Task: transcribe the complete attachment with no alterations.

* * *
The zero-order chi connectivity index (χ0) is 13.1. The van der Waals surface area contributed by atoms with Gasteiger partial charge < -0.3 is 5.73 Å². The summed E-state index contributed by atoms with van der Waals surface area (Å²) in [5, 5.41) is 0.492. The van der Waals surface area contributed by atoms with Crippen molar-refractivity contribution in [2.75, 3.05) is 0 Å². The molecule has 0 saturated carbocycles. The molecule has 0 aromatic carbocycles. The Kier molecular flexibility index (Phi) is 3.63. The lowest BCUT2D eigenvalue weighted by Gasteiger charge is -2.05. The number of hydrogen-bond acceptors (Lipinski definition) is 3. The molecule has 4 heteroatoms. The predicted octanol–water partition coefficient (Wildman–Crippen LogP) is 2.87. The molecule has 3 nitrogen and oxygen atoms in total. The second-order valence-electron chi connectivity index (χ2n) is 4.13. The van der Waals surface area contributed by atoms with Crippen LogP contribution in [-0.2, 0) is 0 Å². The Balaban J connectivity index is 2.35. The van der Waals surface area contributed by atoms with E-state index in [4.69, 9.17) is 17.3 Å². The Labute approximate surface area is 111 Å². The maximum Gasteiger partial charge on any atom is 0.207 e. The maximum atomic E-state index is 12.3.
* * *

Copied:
The zero-order chi connectivity index (χ0) is 13.1. The van der Waals surface area contributed by atoms with Gasteiger partial charge < -0.3 is 5.73 Å². The summed E-state index contributed by atoms with van der Waals surface area (Å²) in [5, 5.41) is 0.492. The van der Waals surface area contributed by atoms with Crippen molar-refractivity contribution in [2.75, 3.05) is 0 Å². The molecule has 0 saturated carbocycles. The molecule has 0 aromatic carbocycles. The Kier molecular flexibility index (Phi) is 3.63. The lowest BCUT2D eigenvalue weighted by Gasteiger charge is -2.05. The number of hydrogen-bond acceptors (Lipinski definition) is 3. The molecule has 4 heteroatoms. The predicted octanol–water partition coefficient (Wildman–Crippen LogP) is 2.87. The molecule has 3 nitrogen and oxygen atoms in total. The second-order valence-electron chi connectivity index (χ2n) is 4.13. The van der Waals surface area contributed by atoms with Crippen LogP contribution in [-0.2, 0) is 0 Å². The Balaban J connectivity index is 2.35. The van der Waals surface area contributed by atoms with E-state index in [4.69, 9.17) is 17.3 Å². The Labute approximate surface area is 111 Å². The maximum Gasteiger partial charge on any atom is 0.207 e. The maximum atomic E-state index is 12.3.